In the Beginning, Edinburgh Castle History
Edinburgh Castle history, most noteworthy, the Castle Rock was formed over 300 million years ago by volcanic eruptions. The first evidence of inhabitants on the Edinburgh Castle Rock was in the Bronze Age circa 1500 BC. Due to evidence of an Iron Age fort being unearthed dated circa 90 BC.
Edinburgh Castle First Writings
The first writings about a fortress on Edinburgh Castle Rock circa 600 AD was in a poem called “Gododdin”. This certainly tells of the Gododdin, a race of warriors who lived in the south-east of Scotland and north-east of England. They left the fortress of Din Eiden (Edinburgh) and went from the castle to do battle with the Angles of Northumbria. The Gododdin were wiped out and the Angles of Northumbria took control of the area. Next came Malcolm II who took over control of the area in 1016 at the Battle of Carham. Furthermore he extended the borders of Scotland to the River Tweed as Northumbria had covered lands as far as the River Forth.
Edinburgh Castle History
Edinburgh Castle originally built of wood and later by stone, by Malcolm III circa 1070 and then fortified and extended in stone by King David I circa 1130 including the building of a small Chapel for his mother Margaret, which is now the oldest surviving building in Edinburgh Castle. As a result a settlement soon emerged around the Castlehill slop. Consequently over time the road extended to where St Mary Street is now at the end of the High Street. Only a few houses were built on the north side of the hill as it was a severe slop and difficult to build on. In contrast on the south side in the valley a small group of hamlets were built. This area was used as a market place to sell livestock and food, this is now known as the Grassmarket.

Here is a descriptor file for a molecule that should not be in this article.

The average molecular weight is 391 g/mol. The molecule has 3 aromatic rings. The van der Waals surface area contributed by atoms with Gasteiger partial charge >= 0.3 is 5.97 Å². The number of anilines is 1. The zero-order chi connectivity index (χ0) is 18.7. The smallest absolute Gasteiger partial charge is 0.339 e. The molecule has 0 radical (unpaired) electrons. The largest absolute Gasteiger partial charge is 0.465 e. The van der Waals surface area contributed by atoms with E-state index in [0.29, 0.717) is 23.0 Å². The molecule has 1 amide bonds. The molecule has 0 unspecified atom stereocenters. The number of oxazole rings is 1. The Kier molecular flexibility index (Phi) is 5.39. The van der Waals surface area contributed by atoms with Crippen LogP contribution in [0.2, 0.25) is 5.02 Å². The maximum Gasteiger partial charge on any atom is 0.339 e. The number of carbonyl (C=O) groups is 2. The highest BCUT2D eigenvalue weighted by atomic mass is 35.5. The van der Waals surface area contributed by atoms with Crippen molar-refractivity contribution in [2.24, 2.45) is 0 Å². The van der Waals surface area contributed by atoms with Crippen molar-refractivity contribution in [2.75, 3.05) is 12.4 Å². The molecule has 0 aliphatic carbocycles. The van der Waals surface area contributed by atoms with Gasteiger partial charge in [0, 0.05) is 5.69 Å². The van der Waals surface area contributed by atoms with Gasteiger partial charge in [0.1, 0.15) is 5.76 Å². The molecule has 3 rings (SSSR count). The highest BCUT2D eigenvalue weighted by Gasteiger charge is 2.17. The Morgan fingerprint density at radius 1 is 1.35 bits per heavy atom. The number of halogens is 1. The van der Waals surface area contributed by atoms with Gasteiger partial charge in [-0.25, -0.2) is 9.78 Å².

Over many years many invaders took control of Edinburgh Castle. Battle after battle ensued that would define Scotland. Consequently a wall was built that surrounded Edinburgh. Hence a wall was built to the south, east and west. Finally a Loch was formed to the North which gave the Castle and settlement 360 degree protection from invaders.
The Irish in Edinburgh
In contrast the next major change to Edinburgh came with the plight of the Irish in 1740, the Edinburgh area almost doubled in population from 60,000 to 100,000. As the area could not sustain the large influx of people the king decided to have a new town built.
Edinburgh New Town
The New Town started with the building of the North Bridge. It spanning the Nor Loch to the land in the north at Multrees Hill. Then the Nor Loch was drained, the process began in 1763 and a canal was built so the loch could empty. In 1767 the first house were built in the new town and the city of Edinburgh has extended slowly ever since. The port area of Leith which was to the north of Edinburgh became part of Edinburgh in 1920. Now Edinburgh has approximately 500,000 occupants living over 120 square miles. The Royal Mile was finally given its name in 1901 as a result of the road that was used by the Royals to travel from Edinburgh Castle to the Palace of Holyrood House.
Links to all parts of the Royal Mile from Edinburgh Castle to Arthur Seat.